Music sometimes can escape you, but something that happened before my mother passed--one of our last conversations, she mentioned …she was talking to me about everything, about children, how to buy a house, everything she could, she was giving to me in the last couple days of her life. She said to me, “Gregory, you do many things well, but one of the best things that you do is sing, and that’s your gift, and use it.” In a way, she was giving me sanction and encouragement and I take that and I live with it and I go with it.

Darnell: I wanted to ask you about your upbringing, because from what I understand it was sort of a geographical dichotomy, in a way. I know that you were born and raised in California, but you also have that southern musical influence. Can you explain a little bit about how those two worlds came together for you?

Gregory: Yeah. Well, Bakersfield at the time, and still true now, just a little distance and time … growing up, many of the ministers of the churches that we would attend or be members of, or visit, were from the south: Texas, Louisiana, Arkansas, Alabama, Mississippi. They were a part of that southern migration that came to the central part of California for agriculture. So, when in churches from Bakersfield, southern country Gospel blues was the music on Sunday morning. Those old Gospel songs sung by some older men and older women in the congregation, who would just stand up in the middle of testimony service and just give these historical gems. I think of it now, and I was like, wow. I was in a master class of African American music. Sometimes, I poo-pooed it as a child. Sometimes you don’t understand the value of things. These old mothers would get up and [singing] and that’s like, these deep, deep Gospel blues and, interestingly enough, when I go there, musically, that’s the place where I’m going. That’s the place that I’m going to. It’s that feeling that those mothers and those deacons were singing about.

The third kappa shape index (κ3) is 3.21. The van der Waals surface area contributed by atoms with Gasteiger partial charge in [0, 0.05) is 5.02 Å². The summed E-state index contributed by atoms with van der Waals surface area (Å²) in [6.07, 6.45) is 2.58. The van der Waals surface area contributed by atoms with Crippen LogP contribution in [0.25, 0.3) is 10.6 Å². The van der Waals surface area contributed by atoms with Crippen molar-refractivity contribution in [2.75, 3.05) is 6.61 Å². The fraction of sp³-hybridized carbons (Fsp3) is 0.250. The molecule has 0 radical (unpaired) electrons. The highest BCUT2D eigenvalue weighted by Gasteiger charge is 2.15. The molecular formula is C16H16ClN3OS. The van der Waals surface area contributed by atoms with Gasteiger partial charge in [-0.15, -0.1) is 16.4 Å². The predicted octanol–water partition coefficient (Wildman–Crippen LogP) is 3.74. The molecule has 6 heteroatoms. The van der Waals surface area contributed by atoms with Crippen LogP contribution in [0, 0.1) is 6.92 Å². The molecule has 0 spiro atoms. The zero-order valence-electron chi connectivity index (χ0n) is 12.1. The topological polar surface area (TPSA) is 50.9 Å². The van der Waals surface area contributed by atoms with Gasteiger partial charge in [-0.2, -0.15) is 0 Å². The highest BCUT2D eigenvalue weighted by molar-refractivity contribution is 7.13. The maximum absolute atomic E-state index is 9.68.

And outdoor services that we used to go to--Ted Johnson was the pastor and he was a country minister, and he would have these outdoor services, and that music was going on all night in the hot thick of night. I hated it at the time--not hated it--but I knew that my other friends were going to the movies or doing whatever kids do. Really, it was my mother just teaching and giving me some benefits that I didn’t even know I was getting.

Darnell: You also talked about being influenced by the 1970s soul, people like Donny Hathaway and Marvin Gaye. How does that sound find its way into your jazzy interpretations?

Gregory: Well, it doesn’t find its way, it’s there. I grew up in it and the radio at the time was playing … I remember Horace Silver, "Song For My Father," and Donny Hathaway and Stevie Wonder and Marvin Gaye and Cannonball Adderley. I remember hearing those songs on the same station. I can’t remember what station that was, but I remember that music being mixed quite a bit more, and it wasn’t an unusual thing.